Lemma 13.28.5. Let $\mathcal{B}$ be a weak Serre subcategory of the abelian category $\mathcal{A}$. There is a canonical isomorphism

$K_0(\mathcal{B}) \longrightarrow K_0(D^ b_\mathcal {B}(\mathcal{A})),\quad [B] \longmapsto [B]$

The inverse sends the class $[X]$ of $X$ to the element $\sum (-1)^ i[H^ i(X)]$.

Proof. We omit the verification that the rule for the inverse gives a well defined map $K_0(D^ b_\mathcal {B}(\mathcal{A})) \to K_0(\mathcal{B})$. It is immediate that the composition $K_0(\mathcal{B}) \to K_0(D^ b_\mathcal {B}(\mathcal{A})) \to K_0(\mathcal{B})$ is the identity. On the other hand, using the distinguished triangles of Remark 13.12.4 and an induction argument the reader may show that the displayed arrow in the statement of the lemma is surjective (details omitted). The lemma follows. $\square$

Comment #7815 by Anonymous on

Should the lemma say instead that the composition is the identity map? Or is the first map $K_0(\mathcal{B}) \rightarrow K_0(D^b_{\mathcal{B}}(\mathcal{A}))$ not the map $[B] \mapsto [B]$?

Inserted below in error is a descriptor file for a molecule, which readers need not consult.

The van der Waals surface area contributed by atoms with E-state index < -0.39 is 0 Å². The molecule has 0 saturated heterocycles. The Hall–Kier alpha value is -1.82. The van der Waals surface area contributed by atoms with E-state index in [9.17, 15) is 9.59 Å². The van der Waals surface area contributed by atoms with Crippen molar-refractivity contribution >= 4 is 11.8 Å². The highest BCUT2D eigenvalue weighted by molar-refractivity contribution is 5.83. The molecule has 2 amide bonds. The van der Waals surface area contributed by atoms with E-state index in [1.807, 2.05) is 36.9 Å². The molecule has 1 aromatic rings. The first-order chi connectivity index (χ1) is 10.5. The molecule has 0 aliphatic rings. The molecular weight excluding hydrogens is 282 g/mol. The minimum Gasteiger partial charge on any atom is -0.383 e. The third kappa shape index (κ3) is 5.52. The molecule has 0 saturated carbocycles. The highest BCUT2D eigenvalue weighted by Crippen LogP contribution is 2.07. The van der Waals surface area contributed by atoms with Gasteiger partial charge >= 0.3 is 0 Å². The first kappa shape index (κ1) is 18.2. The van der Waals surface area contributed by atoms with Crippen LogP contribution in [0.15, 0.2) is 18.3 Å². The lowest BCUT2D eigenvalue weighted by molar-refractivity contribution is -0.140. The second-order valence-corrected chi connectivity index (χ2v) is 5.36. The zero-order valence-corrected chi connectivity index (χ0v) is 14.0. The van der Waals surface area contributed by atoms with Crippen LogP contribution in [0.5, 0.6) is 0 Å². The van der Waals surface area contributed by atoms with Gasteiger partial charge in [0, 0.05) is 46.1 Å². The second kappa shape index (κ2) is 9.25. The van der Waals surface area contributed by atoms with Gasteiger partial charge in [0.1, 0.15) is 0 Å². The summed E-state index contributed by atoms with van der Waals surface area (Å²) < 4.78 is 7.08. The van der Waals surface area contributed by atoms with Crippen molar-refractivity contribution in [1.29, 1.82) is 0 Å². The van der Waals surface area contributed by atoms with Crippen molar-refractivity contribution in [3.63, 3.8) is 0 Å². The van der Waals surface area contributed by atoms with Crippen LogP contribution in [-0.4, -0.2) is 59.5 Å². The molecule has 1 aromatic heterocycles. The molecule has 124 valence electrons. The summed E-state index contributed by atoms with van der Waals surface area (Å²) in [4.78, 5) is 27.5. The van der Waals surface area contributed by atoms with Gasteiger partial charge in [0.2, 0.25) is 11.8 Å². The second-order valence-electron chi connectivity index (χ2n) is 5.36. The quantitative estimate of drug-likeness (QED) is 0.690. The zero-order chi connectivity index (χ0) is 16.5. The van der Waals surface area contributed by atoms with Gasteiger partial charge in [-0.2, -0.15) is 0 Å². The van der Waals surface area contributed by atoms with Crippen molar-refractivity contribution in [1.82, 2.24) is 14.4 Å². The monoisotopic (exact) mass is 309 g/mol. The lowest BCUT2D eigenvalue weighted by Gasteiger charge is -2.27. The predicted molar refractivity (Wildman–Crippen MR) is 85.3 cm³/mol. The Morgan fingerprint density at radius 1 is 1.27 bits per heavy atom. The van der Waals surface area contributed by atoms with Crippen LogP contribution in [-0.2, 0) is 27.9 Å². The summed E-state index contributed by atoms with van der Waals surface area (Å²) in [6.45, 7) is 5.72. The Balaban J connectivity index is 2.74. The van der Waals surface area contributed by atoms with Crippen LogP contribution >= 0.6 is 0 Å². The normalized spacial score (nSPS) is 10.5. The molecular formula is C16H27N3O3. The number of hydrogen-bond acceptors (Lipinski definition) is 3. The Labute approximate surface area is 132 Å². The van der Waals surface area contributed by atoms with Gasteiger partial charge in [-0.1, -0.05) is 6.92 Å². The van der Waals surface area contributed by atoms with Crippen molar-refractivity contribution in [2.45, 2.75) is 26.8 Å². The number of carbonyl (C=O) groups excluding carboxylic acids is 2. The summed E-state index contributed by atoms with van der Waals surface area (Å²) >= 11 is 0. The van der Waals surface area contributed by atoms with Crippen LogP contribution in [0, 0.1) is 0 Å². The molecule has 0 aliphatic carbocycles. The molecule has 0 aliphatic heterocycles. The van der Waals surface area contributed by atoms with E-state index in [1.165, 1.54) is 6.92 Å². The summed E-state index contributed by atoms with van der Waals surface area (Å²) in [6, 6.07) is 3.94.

Comment #7833 by Anonymous on

Unless I have misunderstood something, it also seems to me that the natural map $K_0(\mathcal{B}) \rightarrow K_0(D^b_{\mathcal{B}}(\mathcal{A}))$ given by $[B] \mapsto [B]$ is a group isomorphism, with inverse as described in this lemma.

To see that the composite $K_0(D^b_{\mathcal{B}}(\mathcal{A})) \rightarrow K_0(\mathcal{B}) \rightarrow K_0(D^b_{\mathcal{B}}(\mathcal{A}))$ is the identity map, we can use the distinguished triangle of Remark 13.12.4 and repeatedly take canonical truncations for any bounded complex $X$ in $D^b_{\mathcal{B}}(\mathcal{A})$.

This would generalize Lemma 13.28.2.

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